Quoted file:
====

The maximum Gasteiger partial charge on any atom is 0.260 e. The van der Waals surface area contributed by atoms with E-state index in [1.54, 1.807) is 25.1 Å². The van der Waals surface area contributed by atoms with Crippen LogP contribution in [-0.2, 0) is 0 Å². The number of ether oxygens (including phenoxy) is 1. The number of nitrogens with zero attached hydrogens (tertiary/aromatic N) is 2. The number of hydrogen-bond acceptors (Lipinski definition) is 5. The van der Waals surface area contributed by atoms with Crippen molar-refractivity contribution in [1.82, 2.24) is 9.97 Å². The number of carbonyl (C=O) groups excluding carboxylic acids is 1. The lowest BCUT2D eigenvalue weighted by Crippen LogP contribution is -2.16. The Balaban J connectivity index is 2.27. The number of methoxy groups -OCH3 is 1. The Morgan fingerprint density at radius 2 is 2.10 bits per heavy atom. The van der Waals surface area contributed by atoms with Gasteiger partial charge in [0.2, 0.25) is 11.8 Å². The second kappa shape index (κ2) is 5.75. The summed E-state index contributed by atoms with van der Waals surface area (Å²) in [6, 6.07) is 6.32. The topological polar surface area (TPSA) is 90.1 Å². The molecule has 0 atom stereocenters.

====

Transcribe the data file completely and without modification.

The maximum Gasteiger partial charge on any atom is 0.260 e. The van der Waals surface area contributed by atoms with E-state index in [1.54, 1.807) is 25.1 Å². The van der Waals surface area contributed by atoms with Crippen LogP contribution in [-0.2, 0) is 0 Å². The number of ether oxygens (including phenoxy) is 1. The number of nitrogens with zero attached hydrogens (tertiary/aromatic N) is 2. The number of hydrogen-bond acceptors (Lipinski definition) is 5. The van der Waals surface area contributed by atoms with Crippen molar-refractivity contribution in [1.82, 2.24) is 9.97 Å². The number of carbonyl (C=O) groups excluding carboxylic acids is 1. The lowest BCUT2D eigenvalue weighted by Crippen LogP contribution is -2.16. The Balaban J connectivity index is 2.27. The number of methoxy groups -OCH3 is 1. The Morgan fingerprint density at radius 2 is 2.10 bits per heavy atom. The van der Waals surface area contributed by atoms with Gasteiger partial charge in [0.2, 0.25) is 11.8 Å². The second kappa shape index (κ2) is 5.75. The summed E-state index contributed by atoms with van der Waals surface area (Å²) in [6, 6.07) is 6.32. The topological polar surface area (TPSA) is 90.1 Å². The molecule has 0 atom stereocenters.